The situation in Egypt might be worsening as we hear today of violent clashes between protesters and supporters of President Hosni Mubarak. The situation there may yet turn into a bloodbath. It does not seem in the nature of Arab countries to weather important changes and transitions in a non-violent manner.
Say all you want about American involvement in Iraq—assign all the blame to them for every negative thing that has happened there—and you’re still left with the seeming inability of Arabs to settle major political disputes without resorting to violence. The level of Arab-on-Arab violence in Iraq has been tragic, but seemingly inevitable.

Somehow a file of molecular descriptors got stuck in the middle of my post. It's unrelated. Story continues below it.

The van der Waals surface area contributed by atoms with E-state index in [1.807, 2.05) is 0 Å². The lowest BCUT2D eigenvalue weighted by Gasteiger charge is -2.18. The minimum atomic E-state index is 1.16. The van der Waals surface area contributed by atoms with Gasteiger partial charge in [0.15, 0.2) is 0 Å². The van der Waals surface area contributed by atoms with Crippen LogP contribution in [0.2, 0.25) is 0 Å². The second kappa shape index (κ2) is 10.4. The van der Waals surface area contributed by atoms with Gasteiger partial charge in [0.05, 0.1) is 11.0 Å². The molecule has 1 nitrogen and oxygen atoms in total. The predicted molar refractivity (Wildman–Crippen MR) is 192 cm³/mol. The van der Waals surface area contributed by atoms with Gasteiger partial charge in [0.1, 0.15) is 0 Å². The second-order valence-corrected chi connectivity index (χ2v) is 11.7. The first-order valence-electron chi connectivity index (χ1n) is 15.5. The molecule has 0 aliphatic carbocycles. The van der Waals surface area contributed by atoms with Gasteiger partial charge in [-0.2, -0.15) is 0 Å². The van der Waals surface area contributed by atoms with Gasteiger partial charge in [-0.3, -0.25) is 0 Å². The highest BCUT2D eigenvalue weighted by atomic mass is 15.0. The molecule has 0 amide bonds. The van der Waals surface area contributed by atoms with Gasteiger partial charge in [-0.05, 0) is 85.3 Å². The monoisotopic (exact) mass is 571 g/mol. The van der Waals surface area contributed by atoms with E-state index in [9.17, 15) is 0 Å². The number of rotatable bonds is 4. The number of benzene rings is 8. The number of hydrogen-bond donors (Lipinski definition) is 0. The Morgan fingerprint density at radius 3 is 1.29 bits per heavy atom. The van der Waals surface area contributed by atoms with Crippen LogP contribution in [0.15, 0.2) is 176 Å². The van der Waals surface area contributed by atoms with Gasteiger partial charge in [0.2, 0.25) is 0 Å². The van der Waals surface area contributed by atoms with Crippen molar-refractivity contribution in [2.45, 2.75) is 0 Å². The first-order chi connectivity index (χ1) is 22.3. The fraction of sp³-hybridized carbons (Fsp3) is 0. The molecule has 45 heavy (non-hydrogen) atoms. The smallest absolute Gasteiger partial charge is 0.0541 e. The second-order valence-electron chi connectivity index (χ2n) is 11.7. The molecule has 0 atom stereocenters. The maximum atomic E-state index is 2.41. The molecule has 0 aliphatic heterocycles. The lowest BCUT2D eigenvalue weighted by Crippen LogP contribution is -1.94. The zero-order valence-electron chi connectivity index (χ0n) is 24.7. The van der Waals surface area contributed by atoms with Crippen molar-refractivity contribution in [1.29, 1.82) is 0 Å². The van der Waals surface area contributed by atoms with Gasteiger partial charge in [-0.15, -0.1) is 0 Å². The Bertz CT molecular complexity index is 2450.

Listening to Egyptian expatriates on the Michael Coren Show Tuesday evening (video not yet available), I couldn’t help wondering if panelists’ Pollyanna-like view of recent developments is widely shared on the streets of Cairo. Democracy is breaking out and individual freedoms are about to become the norm seemed to be their common sentiment, which Coren didn’t seem share; he was far more pessimistic of a democratic outcome.
I’m with Coren on this. I’ll be very surprised if the situation in Egypt ends well for the ordinary Egyptian. Democracy had to be forced on Iraq and there it’s tentative at best, even though it’s been guaranteed by the presence of tens of thousands of U.S. and British troops in that country.
I hope for the best, but fear the worst.